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Claude Debussy—a music appreciation lesson for kids
Claude Debussy (1862-1918) was a French composer. He started studying music when he was nine. From age ten on he studied in the Paris Conservatory time. He won the Prix de Rome while at the Paris Conservatory and got a scholarship to the Academy of Beaux-Arts. Debussy's music was different from the typical music of his day. This meant his works were not always liked and were even ridiculed. He liked using some dissonant chords, different harmonies, a lot of pedal (in piano music), and other features that were new for European music.
Debussy's musical style is often titled as "impressionism." Debussy himself, however, disliked that term. The style of impressionism is also found in the visual arts: there are several artists who did impressionists paintings, for example Monet.
Debussy composed a lot of music for piano and for voice, a fair amount for the orchestra, and a little bit for other individual instruments. He also wrote several ballets.
Debussy was married twice. He had one daughter called Claude-Emma (nicknamed Chouchou) with his second wife, Emma Bardac. Debussy died from colorectal cancer in 1918 in Paris while the city was being bombarded (it was World War I). His only daughter only outlived him by one year—she died from diphtheria in 1919.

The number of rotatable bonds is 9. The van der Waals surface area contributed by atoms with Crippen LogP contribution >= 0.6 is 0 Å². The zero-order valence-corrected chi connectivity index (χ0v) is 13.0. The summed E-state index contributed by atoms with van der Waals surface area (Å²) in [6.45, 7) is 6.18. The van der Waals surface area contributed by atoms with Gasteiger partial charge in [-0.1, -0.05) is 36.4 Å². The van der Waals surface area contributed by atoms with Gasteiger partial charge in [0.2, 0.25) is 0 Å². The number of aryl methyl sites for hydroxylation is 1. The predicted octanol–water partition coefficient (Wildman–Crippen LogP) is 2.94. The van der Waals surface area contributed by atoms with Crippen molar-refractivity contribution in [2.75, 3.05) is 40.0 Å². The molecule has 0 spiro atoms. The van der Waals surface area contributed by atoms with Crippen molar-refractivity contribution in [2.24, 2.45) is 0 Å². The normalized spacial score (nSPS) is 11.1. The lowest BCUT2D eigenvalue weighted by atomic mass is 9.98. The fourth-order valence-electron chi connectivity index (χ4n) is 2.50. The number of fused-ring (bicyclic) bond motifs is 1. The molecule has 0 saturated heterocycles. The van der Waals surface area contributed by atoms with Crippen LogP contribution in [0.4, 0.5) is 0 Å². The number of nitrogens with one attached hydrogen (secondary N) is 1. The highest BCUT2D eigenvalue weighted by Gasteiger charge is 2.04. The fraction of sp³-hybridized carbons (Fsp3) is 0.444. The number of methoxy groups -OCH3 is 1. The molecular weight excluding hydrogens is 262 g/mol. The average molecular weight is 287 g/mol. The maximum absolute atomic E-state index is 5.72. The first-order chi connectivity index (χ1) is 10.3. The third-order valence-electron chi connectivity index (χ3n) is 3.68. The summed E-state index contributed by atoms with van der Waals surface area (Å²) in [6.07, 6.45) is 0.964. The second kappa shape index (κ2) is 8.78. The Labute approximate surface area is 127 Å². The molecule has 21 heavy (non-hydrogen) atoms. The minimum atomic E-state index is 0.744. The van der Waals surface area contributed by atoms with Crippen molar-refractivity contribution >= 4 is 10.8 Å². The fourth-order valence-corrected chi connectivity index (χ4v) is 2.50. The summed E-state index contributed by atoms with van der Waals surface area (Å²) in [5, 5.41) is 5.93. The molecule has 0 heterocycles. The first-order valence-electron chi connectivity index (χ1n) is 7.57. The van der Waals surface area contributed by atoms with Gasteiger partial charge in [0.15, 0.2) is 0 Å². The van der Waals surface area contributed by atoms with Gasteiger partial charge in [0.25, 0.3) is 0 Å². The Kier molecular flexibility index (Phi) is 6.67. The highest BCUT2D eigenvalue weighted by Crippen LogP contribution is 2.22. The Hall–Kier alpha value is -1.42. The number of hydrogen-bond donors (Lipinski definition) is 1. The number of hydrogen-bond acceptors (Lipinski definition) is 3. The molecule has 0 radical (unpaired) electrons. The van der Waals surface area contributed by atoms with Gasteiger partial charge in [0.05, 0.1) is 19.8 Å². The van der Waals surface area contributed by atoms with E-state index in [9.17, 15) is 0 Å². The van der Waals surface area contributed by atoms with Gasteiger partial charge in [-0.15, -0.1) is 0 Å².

Listen to Debussy
Debuyssy's music is different from other classical music, such as Mozart or Beethoven. It has a different sound to it, because Debussy liked using new-sounding harmonies and chords. Use the resources below to listen to at least two pieces of Debussy's music. Debussy's pieces are usually descriptive of something. When you listen, can you visualize (see) in your mind what the music is depicting? You can also draw if you'd like. Compare your thoughts and feelings with those around you.
Clair de Lune Performed by Angela Hewitt at Royal Conservatory of Music at Toronto's Koerner Hall.
The Girl with the Flaxen Hair, a simple piano piece, filled with grace and a little mystery. Performed by Tal-Haim Samnon.
La Mer (The Sea), 1st movement (From dawn to noon on the sea). La Mer is a symphonic poem. This means it's composed for the orchestra, and is "poem-like". Do you think it illustrates from dawn to noon on the sea? Performed by Seoul Philharmonic Orchestra, conducted by MYUNG-WHUN CHUNG, at Seoul Arts Center, Aug 21 2009.
Golliwogg's Cakewalk, performed here by Debussy himself, reminds you of ragtime music. This little piece is from a series of piano pieces called "Children's Corner" that Debussy dedicated to his only daughter, Claude-Emma. "Cakewalk" refers to a type of dance. "Golliwogg" is a type of rag doll popular in the late 1800s. (The video only has a still picture with an audio of Debussy himself playing the piece.)
Golliwogg's Cakewalk again — compare Debussy's interpretation above with the interpretation with this young 10-year old pianist, Umi Garrett:
Sonate for harp, flute, and viola (1st Movement). Debussy composed this in 1915, so it is an example of the style of music he composed in the latter part of his life. Performed by The New York Harp Trio.
Arabesque No. 1 for piano, a very nice piece! Performed by Stanislav Bunin.
Audios of Debussy's music
Clair de Lune (piano). Performed by Robin Alciatore.
La Mer, part 1. Performed by US Air Force Band.
First Arabesque (piano). Performed by Glen W. Prillaman.
Beau Soir for cello and piano. Performed by John Michel.
Mazurka (piano). Performed by Benoit Mortgat.
Audios on external websites
Piano Society - Debussy